Tributes to the late supreme court justice Ruth Bader Ginsburg have been dominated by one feature: a white lace collar on a black background.
On social media, there are photographs of pets in fancy collars, “dissent collar” pumpkins and statues of girls wearing collars.
On Instagram, “craftivism” accounts posted photographs of Ginsburg quotes such as “real change, enduring change, happens one step at a time”, inside antique lace collars, monochrome tribute quilts and beaded circles. Many knitters posted images of monochrome hand-knitted jumpers incorporating a white collar, with the hashtag #knitoriousrbg.
The New Yorker magazine’s cover features a large white collar on a black background, its lace-like pattern made up of the female sex symbol, no cover lines or explanations necessary.
Ginsburg often wore a collar over her black robes. She did so deliberately, to incorporate “something typical of a woman” into a uniform which, like so much else, had been designed for men, she explained in 2009. The collar became a meme around the same time that Ginsburg became a pop culture icon, the subject of the “Notorious RBG” Tumblr account – a nickname that referred to the rapper Notorious BIG – in celebration of her liberal values and landmark Shelby County v Holder dissent.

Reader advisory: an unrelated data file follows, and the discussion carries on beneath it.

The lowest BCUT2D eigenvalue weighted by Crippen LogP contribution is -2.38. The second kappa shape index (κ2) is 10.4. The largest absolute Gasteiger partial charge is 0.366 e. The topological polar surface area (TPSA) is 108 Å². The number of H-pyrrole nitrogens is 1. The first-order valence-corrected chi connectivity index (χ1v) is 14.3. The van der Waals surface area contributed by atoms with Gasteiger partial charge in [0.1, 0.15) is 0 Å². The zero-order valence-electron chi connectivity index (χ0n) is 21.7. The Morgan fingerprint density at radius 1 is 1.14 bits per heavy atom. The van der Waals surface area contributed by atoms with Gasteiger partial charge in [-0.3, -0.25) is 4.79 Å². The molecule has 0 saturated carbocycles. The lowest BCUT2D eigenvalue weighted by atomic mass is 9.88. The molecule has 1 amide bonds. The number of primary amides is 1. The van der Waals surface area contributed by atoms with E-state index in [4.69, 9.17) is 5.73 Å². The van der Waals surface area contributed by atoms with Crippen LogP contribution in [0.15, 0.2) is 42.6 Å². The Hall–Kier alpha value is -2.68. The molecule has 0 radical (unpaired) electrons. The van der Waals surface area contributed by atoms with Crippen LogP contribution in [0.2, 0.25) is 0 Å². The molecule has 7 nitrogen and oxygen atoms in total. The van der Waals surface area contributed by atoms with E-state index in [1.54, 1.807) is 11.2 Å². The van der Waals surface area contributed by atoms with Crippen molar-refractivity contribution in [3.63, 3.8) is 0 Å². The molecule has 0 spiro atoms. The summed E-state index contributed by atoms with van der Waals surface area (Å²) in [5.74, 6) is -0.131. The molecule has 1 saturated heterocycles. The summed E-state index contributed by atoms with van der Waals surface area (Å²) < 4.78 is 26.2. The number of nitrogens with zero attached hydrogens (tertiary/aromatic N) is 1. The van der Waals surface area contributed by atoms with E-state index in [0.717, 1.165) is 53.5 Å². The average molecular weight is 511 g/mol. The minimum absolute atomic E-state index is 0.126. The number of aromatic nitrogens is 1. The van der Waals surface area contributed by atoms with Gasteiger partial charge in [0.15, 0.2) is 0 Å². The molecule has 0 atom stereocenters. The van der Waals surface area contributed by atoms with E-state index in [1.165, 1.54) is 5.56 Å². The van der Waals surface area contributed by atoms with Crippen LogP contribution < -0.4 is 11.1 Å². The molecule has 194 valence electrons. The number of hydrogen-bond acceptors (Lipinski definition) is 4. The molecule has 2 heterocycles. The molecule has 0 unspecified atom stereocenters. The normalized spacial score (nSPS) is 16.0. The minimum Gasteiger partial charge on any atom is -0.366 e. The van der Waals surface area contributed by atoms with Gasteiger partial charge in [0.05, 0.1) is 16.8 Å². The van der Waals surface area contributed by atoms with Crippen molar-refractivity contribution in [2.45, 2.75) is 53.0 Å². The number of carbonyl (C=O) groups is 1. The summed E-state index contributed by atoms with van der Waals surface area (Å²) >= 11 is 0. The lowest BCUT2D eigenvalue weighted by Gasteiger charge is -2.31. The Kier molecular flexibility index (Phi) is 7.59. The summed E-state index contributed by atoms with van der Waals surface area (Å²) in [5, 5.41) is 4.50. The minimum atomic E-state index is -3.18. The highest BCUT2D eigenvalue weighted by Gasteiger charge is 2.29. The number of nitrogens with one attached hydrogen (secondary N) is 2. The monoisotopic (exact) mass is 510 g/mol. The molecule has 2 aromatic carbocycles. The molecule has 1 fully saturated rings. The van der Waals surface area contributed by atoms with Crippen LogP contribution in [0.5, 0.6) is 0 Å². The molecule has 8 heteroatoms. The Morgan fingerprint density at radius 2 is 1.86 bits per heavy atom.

One particular piece of jewellery – a spiky design decorated with darkly glinting rhinestones – which she described in a 2014 interview as “my dissenting collar” because “it looks fitting for dissents”, became particularly popular. She wore it the day after Donald Trump’s election in a perceived silent protest, prompting a wide variety of “dissent collar” merchandise.
Ginsburg, who died a week ago, has become the first woman in US history to lie in state at the US Capitol.